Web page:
Tuesday, April 26, 2005

How Happy/Depressed is your city

This MSN article lists the 20 happiest and 20 most depressed cities in the United States.

Can't really pick out a pattern. Can you? The climate is often said to be a factor, but Los Angeles, Tampa, and Arizona cities are among the most depressed cities. Wealth? El Paso, TX and Fresno, CA aren't exactly known to attract multi-millionaires, so we know money can't buy happiness. Politics? Both lists have a good mixture of cities from "blue" and "red" states. Religion? The happy list has 5 cities from the Bible Belt, but Salt Lake City is among the most depressed cities.

One pattern I do see is the depressed list has a lot of big cities such as Los Angeles, New York, Detroit and the happy list consists of mostly small cities that most of us have not visited.

Most of my blogging friends reside in Los Angeles and Salt Lake City and they are both among the 20 most depressed cities :(

Saturday, April 23, 2005

Random Useless Thoughts

I love the English language and all of its quirky expressions, but here is one I should think twice about using because of my Korean ethnic background.

While petting a dog, "Oh, you are so cute, I can just eat you up."

Monday, April 18, 2005

NPR Essay

This is my first pass. I am not very happy with it. It has a few slow spots and awkward transitions. Keeping it under 500 words is tough.

On a sultry Southern California day, I made my first foray into my high school campus in almost 20 years while in the area. As expected, the stroll through the tree lined thoroughfare triggered a flood of memories of my formative years here which started shortly after my family’s arrival in America.

The surrounding area and the campus had been fully developed back then, so very little of the landscape had changed, which made the flashbacks a little too graphic for comfort. My time warp stroll eventually brought me to “the Grove.”

The Grove was the hangout for the most popular kids known as “Grovies,” most of whom were from some of the wealthiest areas in the city, and possibly in the country. The jocks brandishing their biceps, the girls flirting incessantly, and everyone glowing with a radiant smile made the place resemble a scene from a teenage romance movie.

The hangout was a source of both resentment and envy among the outsiders. I initially felt the latter more than the former as a kid determined to fit in by leaving my immigrant subculture and assimilating into the mainstream. But it soon became clear that I would never be accepted into the exclusive clique and resentment replaced envy.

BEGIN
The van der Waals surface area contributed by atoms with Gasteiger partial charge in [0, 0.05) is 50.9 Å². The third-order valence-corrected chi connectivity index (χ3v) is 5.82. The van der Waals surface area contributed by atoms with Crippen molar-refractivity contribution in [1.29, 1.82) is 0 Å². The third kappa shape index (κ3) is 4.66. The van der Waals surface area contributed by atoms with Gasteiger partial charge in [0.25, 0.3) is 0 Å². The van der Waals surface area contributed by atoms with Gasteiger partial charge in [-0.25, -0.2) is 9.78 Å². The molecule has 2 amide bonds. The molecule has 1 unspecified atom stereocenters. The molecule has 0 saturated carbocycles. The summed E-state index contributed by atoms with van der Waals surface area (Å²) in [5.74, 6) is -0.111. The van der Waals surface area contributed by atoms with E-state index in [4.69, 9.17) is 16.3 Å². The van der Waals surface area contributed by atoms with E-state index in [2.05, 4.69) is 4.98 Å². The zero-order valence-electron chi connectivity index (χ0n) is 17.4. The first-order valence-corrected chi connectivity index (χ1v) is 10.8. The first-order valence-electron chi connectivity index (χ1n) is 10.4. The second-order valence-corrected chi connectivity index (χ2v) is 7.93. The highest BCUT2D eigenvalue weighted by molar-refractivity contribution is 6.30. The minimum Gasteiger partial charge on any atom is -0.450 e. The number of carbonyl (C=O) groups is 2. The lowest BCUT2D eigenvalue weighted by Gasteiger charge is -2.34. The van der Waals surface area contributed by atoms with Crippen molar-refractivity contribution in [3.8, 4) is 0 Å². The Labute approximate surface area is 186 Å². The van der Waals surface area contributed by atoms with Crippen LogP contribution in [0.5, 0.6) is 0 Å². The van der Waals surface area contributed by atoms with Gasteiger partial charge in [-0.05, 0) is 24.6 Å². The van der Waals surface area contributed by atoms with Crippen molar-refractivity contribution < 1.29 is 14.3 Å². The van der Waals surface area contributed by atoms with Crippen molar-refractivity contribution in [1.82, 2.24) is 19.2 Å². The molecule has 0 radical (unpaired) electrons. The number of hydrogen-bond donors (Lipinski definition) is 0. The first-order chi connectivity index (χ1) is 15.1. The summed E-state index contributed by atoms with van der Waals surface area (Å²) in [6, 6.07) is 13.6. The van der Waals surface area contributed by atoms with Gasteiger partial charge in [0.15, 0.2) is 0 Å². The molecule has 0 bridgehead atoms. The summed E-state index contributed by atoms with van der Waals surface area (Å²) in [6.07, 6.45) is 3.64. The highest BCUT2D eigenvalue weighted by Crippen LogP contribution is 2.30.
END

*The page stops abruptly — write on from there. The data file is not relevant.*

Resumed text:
But the quest to fit in continued in my post high school years. In college social groups and even in church settings, I secretly desired to be seen with the most popular and liked. I also found myself fending off overtures from those who didn’t seem as desirable. It was subtle, yet persistent. Some people just weren't cool enough to be seen with.

But slowly, as a Christian, I became mindful of Jesus’ preference for the rejects of society. Most of his friends were among “the least of these.” They were the lepers, prostitutes, tax collectors, and other notorious sinners ignored and ostracized by society and the religious establishment.

Eventually I became appalled by what I saw in my heart, trapped by the same vanity which I despised and saw in the Grovies. I was no different from them even though I should have known better.

This wasn’t a drastic revelation which changed my life overnight. I did not pursue a new career as the next Mother Teresa living among the poorest of the poor. It has been a slow process in which I have learned to reach out to people I come across in life regardless of their status in the social hierarchy and to do what Jesus would do.

The “Grove” was where my quest to fit in began. It took a few unexpected turns along the way and eventually transformed into a story of redemption. Almost twenty years later, I was back, no longer imprisoned by the same quest but liberated to forge my own identity as a free man. Perhaps as a result of the transformation, some people may have benefited, but I can humbly say that I am the primary beneficiary of my changed outlook.

Sunday, April 17, 2005

Enjoying the process

Some exciting as well as challenging things are happening in my life, and I am anxious to see how they will eventually pan out.